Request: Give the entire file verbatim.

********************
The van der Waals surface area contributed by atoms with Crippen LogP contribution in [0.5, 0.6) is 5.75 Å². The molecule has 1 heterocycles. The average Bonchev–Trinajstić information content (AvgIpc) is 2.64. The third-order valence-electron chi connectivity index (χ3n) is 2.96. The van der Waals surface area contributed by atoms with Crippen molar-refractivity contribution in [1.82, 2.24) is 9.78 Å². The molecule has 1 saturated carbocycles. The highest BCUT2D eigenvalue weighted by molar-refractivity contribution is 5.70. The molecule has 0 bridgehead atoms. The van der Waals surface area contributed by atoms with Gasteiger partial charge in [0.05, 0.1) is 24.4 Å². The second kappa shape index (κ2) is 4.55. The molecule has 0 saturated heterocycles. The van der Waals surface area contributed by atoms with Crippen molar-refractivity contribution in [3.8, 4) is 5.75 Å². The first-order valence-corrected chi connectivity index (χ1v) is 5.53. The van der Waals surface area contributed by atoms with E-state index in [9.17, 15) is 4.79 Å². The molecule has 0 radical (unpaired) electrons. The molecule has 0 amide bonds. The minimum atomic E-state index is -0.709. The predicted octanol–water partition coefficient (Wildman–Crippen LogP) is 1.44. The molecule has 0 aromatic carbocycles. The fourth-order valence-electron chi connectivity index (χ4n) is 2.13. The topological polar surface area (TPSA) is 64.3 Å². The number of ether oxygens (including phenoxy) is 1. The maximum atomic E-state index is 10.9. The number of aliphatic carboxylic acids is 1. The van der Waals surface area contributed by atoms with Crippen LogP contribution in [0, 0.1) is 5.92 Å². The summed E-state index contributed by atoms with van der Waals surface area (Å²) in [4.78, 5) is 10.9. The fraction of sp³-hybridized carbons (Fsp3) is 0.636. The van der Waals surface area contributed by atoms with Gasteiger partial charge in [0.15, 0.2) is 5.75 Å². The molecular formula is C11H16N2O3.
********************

The van der Waals surface area contributed by atoms with Crippen LogP contribution in [0.5, 0.6) is 5.75 Å². The molecule has 1 heterocycles. The average Bonchev–Trinajstić information content (AvgIpc) is 2.64. The third-order valence-electron chi connectivity index (χ3n) is 2.96. The van der Waals surface area contributed by atoms with Crippen molar-refractivity contribution in [1.82, 2.24) is 9.78 Å². The molecule has 1 saturated carbocycles. The highest BCUT2D eigenvalue weighted by molar-refractivity contribution is 5.70. The molecule has 0 bridgehead atoms. The van der Waals surface area contributed by atoms with Gasteiger partial charge in [0.05, 0.1) is 24.4 Å². The second kappa shape index (κ2) is 4.55. The molecule has 0 saturated heterocycles. The van der Waals surface area contributed by atoms with Crippen molar-refractivity contribution in [3.8, 4) is 5.75 Å². The first-order valence-corrected chi connectivity index (χ1v) is 5.53. The van der Waals surface area contributed by atoms with E-state index in [9.17, 15) is 4.79 Å². The molecule has 0 radical (unpaired) electrons. The molecule has 0 amide bonds. The minimum atomic E-state index is -0.709. The predicted octanol–water partition coefficient (Wildman–Crippen LogP) is 1.44. The molecule has 0 aromatic carbocycles. The fourth-order valence-electron chi connectivity index (χ4n) is 2.13. The topological polar surface area (TPSA) is 64.3 Å². The number of ether oxygens (including phenoxy) is 1. The maximum atomic E-state index is 10.9. The number of aliphatic carboxylic acids is 1. The van der Waals surface area contributed by atoms with Crippen LogP contribution in [0, 0.1) is 5.92 Å². The summed E-state index contributed by atoms with van der Waals surface area (Å²) in [4.78, 5) is 10.9. The fraction of sp³-hybridized carbons (Fsp3) is 0.636. The van der Waals surface area contributed by atoms with Gasteiger partial charge in [0.15, 0.2) is 5.75 Å². The molecular formula is C11H16N2O3.